This paper provides new causal evidence on how a reduction in welfare cash assistance to newly separated parents impacts the parents themselves and their young-adult children. Our paper differs from the rest of the literature evaluating the intergenerational impacts of welfare policy because it focuses on the role of welfare assistance specifically at the point of parental relationship separation. A priori, it is unclear if a policy that provides welfare assistance to newly separated mothers produces work-disincentive effects and/or whether, on balance, it helps or hinders recovery from the event of separation. We use a reform that withdrew welfare eligibility from mothers who separated from their partners on or after 1 July 2006, while mothers who separated before this date were exempt from the new rules. We exploit this discontinuity in a Regression Discontinuity framework using biweekly administrative social security records. We find that the loss of welfare eligibility at the time of relationship breakdown reduces mothers’ welfare benefits, but increases their personal and family income. The reform is found to decrease young adults’ reliance on unemployment benefits, but this result is weaker and less robust. The effects on young adults’ receipt of other types of welfare payments, fertility, homelessness or financial independence cannot be identified precisely.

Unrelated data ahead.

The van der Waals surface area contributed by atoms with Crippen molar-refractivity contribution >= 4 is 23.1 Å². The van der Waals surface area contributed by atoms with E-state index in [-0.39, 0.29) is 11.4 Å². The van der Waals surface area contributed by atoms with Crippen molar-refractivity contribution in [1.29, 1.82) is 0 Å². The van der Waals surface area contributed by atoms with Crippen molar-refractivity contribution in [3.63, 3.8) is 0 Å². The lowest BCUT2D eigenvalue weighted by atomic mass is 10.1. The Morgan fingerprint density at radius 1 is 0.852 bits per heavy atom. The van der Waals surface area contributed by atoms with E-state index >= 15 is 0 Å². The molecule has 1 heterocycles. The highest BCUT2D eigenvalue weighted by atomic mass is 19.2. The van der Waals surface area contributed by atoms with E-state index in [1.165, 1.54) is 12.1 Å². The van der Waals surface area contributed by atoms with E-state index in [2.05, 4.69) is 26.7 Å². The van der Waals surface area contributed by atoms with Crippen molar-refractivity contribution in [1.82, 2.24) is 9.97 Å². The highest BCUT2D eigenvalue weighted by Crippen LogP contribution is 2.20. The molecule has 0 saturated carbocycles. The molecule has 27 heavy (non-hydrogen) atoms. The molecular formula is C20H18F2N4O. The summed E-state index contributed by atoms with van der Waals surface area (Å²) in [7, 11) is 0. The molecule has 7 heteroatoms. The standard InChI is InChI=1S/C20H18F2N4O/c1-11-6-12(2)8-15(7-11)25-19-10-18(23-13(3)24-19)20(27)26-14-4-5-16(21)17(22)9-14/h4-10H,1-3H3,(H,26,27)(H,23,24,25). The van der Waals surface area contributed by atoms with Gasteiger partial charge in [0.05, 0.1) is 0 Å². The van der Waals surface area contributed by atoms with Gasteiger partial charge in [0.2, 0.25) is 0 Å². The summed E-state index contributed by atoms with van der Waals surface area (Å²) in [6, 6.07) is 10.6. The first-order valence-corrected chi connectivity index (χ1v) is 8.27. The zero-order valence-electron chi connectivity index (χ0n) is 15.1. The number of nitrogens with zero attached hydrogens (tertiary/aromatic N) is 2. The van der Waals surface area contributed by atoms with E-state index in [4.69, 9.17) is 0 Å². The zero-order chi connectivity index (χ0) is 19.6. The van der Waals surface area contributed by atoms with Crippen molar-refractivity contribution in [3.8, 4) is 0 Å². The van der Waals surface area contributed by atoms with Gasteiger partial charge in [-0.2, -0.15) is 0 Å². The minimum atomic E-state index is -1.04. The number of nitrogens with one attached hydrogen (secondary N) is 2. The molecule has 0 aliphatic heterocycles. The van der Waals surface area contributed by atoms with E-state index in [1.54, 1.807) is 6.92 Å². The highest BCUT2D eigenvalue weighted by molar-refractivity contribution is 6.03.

The intergenerational impact of reduced generosity in the social safety net
Suziedelyte, A., & Zhu, A. (2021). The intergenerational impact of reduced generosity in the social safety net. Journal of Economic Behavior & Organization, 192, 1–24. https://doi.org/10.1016/j.jebo.2021.09.034